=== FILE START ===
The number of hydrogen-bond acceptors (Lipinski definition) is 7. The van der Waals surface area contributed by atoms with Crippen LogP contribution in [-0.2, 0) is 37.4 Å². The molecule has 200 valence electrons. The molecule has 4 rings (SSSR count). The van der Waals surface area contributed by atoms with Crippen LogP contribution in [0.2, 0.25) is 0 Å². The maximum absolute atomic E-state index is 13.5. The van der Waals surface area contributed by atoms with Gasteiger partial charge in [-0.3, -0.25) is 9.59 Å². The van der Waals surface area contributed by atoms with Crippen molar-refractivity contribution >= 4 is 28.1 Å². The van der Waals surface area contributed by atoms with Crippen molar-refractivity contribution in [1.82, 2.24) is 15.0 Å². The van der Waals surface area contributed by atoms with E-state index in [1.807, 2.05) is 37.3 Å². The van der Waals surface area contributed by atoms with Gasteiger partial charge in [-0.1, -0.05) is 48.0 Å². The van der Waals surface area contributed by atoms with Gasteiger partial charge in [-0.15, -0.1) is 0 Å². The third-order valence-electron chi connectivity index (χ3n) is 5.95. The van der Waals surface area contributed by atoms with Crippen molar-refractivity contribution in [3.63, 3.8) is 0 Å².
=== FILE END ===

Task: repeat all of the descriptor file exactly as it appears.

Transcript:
The number of hydrogen-bond acceptors (Lipinski definition) is 7. The van der Waals surface area contributed by atoms with Crippen LogP contribution in [-0.2, 0) is 37.4 Å². The molecule has 200 valence electrons. The molecule has 4 rings (SSSR count). The van der Waals surface area contributed by atoms with Crippen LogP contribution in [0.2, 0.25) is 0 Å². The maximum absolute atomic E-state index is 13.5. The van der Waals surface area contributed by atoms with Gasteiger partial charge in [-0.3, -0.25) is 9.59 Å². The van der Waals surface area contributed by atoms with Crippen molar-refractivity contribution >= 4 is 28.1 Å². The van der Waals surface area contributed by atoms with Crippen molar-refractivity contribution in [1.82, 2.24) is 15.0 Å². The van der Waals surface area contributed by atoms with E-state index in [1.807, 2.05) is 37.3 Å². The van der Waals surface area contributed by atoms with Gasteiger partial charge in [-0.1, -0.05) is 48.0 Å². The van der Waals surface area contributed by atoms with Gasteiger partial charge in [-0.15, -0.1) is 0 Å². The third-order valence-electron chi connectivity index (χ3n) is 5.95. The van der Waals surface area contributed by atoms with Crippen molar-refractivity contribution in [3.63, 3.8) is 0 Å².